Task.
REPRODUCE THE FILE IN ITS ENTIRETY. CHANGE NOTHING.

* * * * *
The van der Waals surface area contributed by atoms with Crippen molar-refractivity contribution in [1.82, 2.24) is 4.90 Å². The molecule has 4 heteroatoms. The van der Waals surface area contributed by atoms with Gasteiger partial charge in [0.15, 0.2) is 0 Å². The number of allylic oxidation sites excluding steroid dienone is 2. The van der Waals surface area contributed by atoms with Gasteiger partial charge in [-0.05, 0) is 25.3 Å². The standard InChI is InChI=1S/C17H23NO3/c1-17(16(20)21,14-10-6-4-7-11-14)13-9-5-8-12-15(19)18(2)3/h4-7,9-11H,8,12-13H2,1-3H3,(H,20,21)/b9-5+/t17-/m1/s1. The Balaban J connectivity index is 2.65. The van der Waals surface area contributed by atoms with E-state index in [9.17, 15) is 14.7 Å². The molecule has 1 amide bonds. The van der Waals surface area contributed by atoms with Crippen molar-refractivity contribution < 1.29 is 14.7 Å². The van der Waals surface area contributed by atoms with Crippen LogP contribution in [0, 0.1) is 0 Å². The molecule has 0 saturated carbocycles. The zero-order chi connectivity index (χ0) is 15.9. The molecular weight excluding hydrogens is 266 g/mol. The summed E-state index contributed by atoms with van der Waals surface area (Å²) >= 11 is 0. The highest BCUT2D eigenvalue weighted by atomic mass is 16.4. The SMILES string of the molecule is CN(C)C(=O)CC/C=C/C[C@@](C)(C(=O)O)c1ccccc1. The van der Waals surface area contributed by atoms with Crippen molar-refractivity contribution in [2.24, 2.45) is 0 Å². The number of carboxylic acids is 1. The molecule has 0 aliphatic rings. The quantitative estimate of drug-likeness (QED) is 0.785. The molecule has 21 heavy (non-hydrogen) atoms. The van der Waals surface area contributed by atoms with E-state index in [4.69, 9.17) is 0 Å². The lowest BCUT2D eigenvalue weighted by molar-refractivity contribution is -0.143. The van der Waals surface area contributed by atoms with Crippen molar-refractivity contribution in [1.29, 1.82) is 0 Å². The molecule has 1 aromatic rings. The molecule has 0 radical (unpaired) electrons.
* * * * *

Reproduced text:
The van der Waals surface area contributed by atoms with Crippen molar-refractivity contribution in [1.82, 2.24) is 4.90 Å². The molecule has 4 heteroatoms. The van der Waals surface area contributed by atoms with Gasteiger partial charge in [0.15, 0.2) is 0 Å². The number of allylic oxidation sites excluding steroid dienone is 2. The van der Waals surface area contributed by atoms with Gasteiger partial charge in [-0.05, 0) is 25.3 Å². The standard InChI is InChI=1S/C17H23NO3/c1-17(16(20)21,14-10-6-4-7-11-14)13-9-5-8-12-15(19)18(2)3/h4-7,9-11H,8,12-13H2,1-3H3,(H,20,21)/b9-5+/t17-/m1/s1. The Balaban J connectivity index is 2.65. The van der Waals surface area contributed by atoms with E-state index in [9.17, 15) is 14.7 Å². The molecule has 1 amide bonds. The van der Waals surface area contributed by atoms with Crippen molar-refractivity contribution < 1.29 is 14.7 Å². The van der Waals surface area contributed by atoms with Crippen LogP contribution in [0, 0.1) is 0 Å². The molecule has 0 saturated carbocycles. The zero-order chi connectivity index (χ0) is 15.9. The molecular weight excluding hydrogens is 266 g/mol. The summed E-state index contributed by atoms with van der Waals surface area (Å²) >= 11 is 0. The highest BCUT2D eigenvalue weighted by atomic mass is 16.4. The SMILES string of the molecule is CN(C)C(=O)CC/C=C/C[C@@](C)(C(=O)O)c1ccccc1. The van der Waals surface area contributed by atoms with Crippen molar-refractivity contribution in [2.24, 2.45) is 0 Å². The number of carboxylic acids is 1. The molecule has 0 aliphatic rings. The quantitative estimate of drug-likeness (QED) is 0.785. The molecule has 21 heavy (non-hydrogen) atoms. The van der Waals surface area contributed by atoms with E-state index in [4.69, 9.17) is 0 Å². The lowest BCUT2D eigenvalue weighted by molar-refractivity contribution is -0.143. The van der Waals surface area contributed by atoms with Crippen molar-refractivity contribution in [1.29, 1.82) is 0 Å². The molecule has 1 aromatic rings. The molecule has 0 radical (unpaired) electrons.